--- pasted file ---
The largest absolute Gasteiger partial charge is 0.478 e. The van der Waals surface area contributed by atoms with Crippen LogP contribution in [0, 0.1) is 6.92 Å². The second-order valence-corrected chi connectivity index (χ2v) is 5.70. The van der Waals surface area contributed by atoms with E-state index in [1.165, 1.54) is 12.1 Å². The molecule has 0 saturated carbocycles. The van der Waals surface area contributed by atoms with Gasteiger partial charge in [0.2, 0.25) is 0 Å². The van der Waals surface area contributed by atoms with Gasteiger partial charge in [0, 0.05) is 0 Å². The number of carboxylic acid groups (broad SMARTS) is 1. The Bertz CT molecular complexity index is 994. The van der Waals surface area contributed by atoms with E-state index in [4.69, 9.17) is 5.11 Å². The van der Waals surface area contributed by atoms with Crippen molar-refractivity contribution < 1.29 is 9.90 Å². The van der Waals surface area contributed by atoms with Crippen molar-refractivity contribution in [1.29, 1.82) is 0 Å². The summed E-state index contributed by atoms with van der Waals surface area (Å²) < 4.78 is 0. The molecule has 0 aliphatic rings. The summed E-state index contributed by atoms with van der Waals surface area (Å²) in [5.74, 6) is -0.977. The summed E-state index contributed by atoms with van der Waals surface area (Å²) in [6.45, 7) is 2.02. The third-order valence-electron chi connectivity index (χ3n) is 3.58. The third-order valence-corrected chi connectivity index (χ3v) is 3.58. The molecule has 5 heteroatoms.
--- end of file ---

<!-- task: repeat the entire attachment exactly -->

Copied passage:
The largest absolute Gasteiger partial charge is 0.478 e. The van der Waals surface area contributed by atoms with Crippen LogP contribution in [0, 0.1) is 6.92 Å². The second-order valence-corrected chi connectivity index (χ2v) is 5.70. The van der Waals surface area contributed by atoms with E-state index in [1.165, 1.54) is 12.1 Å². The molecule has 0 saturated carbocycles. The van der Waals surface area contributed by atoms with Gasteiger partial charge in [0.2, 0.25) is 0 Å². The van der Waals surface area contributed by atoms with Gasteiger partial charge in [0, 0.05) is 0 Å². The number of carboxylic acid groups (broad SMARTS) is 1. The Bertz CT molecular complexity index is 994. The van der Waals surface area contributed by atoms with E-state index in [4.69, 9.17) is 5.11 Å². The van der Waals surface area contributed by atoms with Crippen molar-refractivity contribution < 1.29 is 9.90 Å². The van der Waals surface area contributed by atoms with Crippen molar-refractivity contribution in [1.29, 1.82) is 0 Å². The summed E-state index contributed by atoms with van der Waals surface area (Å²) < 4.78 is 0. The molecule has 0 aliphatic rings. The summed E-state index contributed by atoms with van der Waals surface area (Å²) in [5.74, 6) is -0.977. The summed E-state index contributed by atoms with van der Waals surface area (Å²) in [6.45, 7) is 2.02. The third-order valence-electron chi connectivity index (χ3n) is 3.58. The third-order valence-corrected chi connectivity index (χ3v) is 3.58. The molecule has 5 heteroatoms.